Coming after a series of increasingly advanced missile tests — including one that launched a satellite into orbit in February — it has ratcheted up the alarm that the regime may in fact be able to deliver a nuclear weapon, as it has repeatedly threatened.
“If it hasn’t already miniaturized, it will do soon,” said James Acton, a nuclear expert at the Carnegie Endowment for International Peace. “If it cannot yet threaten its neighbors, it will be able to soon. And it will eventually be able to strike the United States.”
Obama addressed the gravity of threat in a sober statement on Friday that spoke to his “responsibility” for leading the effort to contain the North Korean threat.
“Today’s test, North Korea’s second this year, follows an unprecedented campaign of ballistic missile launches, which North Korea claims are intended to serve as delivery vehicles for nuclear weapons targeting the United States and our allies, the Republic of Korea and Japan,” he added. “As commander in chief, I have a responsibility to safeguard the American people and ensure that the United States is leading the international community in responding to this threat and North Korea’s other provocations with commensurate resolve and condemnation.”
He also vowed to work with the “the international community to vigorously implement existing measures imposed in previous resolutions, and to take additional significant steps, including new sanctions, to demonstrate to North Korea that there are consequences to its unlawful and dangerous actions.”
And he re-committed to deploying a new missile anti-missile system, known as Theater High Altitude Area Defense, to help defend South Korea and other neighboring allies.
Yet a key member of the international coalition that has tried to reign in North Korea’s nuclear and missile programs is China, which is still doing business with its communist neighbor.
The Obama administration has so far not used all the sanctioning authorities that might target those activities — and last week at an economic summit in Laos, Obama defended China’s record in punishing North Korea economically for its destabilizing behavior.
“I can tell you that based on not only their presentations but actually intelligence and evidence that we’ve seen, China has done more on sanctions implementation than they have on some of the previous U.N. Security Council sanctions,” Obama said at ASEAN meeting when asked about China’s dealings with North Korea. “But you are absolutely right that there are still places where they need to tighten up. And we continue to indicate to them the importance of tightening those up.”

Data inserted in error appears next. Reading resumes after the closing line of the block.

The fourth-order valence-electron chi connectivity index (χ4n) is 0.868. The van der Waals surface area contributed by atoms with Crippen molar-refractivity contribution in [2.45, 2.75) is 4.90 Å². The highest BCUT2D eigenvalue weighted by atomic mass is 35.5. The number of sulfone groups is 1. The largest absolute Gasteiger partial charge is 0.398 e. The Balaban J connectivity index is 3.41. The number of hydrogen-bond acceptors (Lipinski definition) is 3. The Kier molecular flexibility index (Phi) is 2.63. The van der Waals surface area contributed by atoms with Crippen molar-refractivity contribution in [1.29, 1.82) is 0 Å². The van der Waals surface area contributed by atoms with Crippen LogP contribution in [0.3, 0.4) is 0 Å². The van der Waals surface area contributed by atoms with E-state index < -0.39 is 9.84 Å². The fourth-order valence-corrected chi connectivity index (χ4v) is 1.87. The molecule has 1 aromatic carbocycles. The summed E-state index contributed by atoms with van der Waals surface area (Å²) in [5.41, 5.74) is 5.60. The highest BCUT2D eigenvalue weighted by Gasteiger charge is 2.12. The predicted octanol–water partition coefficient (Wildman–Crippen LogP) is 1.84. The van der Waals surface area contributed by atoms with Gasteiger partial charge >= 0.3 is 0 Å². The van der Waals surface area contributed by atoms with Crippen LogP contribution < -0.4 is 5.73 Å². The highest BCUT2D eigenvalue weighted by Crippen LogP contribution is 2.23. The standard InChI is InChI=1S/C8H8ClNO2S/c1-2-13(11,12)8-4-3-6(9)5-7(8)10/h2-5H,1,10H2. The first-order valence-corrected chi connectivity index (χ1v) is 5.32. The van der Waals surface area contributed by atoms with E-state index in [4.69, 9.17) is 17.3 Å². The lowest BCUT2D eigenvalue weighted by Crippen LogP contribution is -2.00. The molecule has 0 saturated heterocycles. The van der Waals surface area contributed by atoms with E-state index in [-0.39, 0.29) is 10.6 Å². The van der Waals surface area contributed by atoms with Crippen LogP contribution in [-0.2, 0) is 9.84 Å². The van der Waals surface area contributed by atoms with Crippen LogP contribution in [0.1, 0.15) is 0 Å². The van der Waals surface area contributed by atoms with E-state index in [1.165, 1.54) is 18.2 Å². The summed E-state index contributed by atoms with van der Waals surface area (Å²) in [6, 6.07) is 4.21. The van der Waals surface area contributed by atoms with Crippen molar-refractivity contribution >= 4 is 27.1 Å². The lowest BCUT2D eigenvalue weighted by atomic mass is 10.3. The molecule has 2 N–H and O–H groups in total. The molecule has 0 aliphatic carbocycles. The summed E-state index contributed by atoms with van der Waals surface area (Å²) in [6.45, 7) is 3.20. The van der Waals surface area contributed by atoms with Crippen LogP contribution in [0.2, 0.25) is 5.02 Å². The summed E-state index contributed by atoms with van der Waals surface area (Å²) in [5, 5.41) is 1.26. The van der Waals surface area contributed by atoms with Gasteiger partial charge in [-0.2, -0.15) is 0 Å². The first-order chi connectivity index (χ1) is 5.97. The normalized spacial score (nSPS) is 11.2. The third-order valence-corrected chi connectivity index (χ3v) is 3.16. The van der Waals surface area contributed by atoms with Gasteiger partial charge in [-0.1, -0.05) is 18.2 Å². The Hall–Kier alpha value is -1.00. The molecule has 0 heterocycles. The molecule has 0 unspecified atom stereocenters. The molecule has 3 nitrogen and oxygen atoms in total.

Numerous Republicans on Friday called on the administration to use the authorities.
Texas Sen. Ted Cruz urged sanctions on “Chinese entities responsible for aiding in the DPRK’s proliferation activities,” referring to the North Korean regime, formally the Democratic People’s Republic of Korea, by its acronym.
“Tough talk from the Obama administration is not enough — we need rigorous enforcement of sanctions, especially against Chinese entities that continue to engage in prohibited activities with North Korea,” added Sen. Kelly Ayotte of New Hampshire, another member of the Armed Services Committee.
But some experts on North Korea doubted that more sanctions will make much of a difference.
“They have squeezed and squeezed and squeezed and it hasn’t done much,” said David Wright, co-director of the global security program at the Union of Concerned Scientists. “Maybe if they could get China to do more it would make a difference. But there is a long border up there where there is a lot of trade.”
What is clearer to Wright is that despite the international pressure, North Korea is closer than ever to being able to blackmail its neighbors. Pyongyang could brandish its short-range Scuds and No Dong missiles, which can carry a payload weighing up to 700 kilograms. “There is nothing fundamental that would keep them from doing that,” he said.
But Wright doubts that North Korea is anywhere near being able to launch a nuclear strike on the United States.
“We have not seen them test a re-entry shield for a long-range missile,” he said. “But for the closer neighbors it is a different issue.”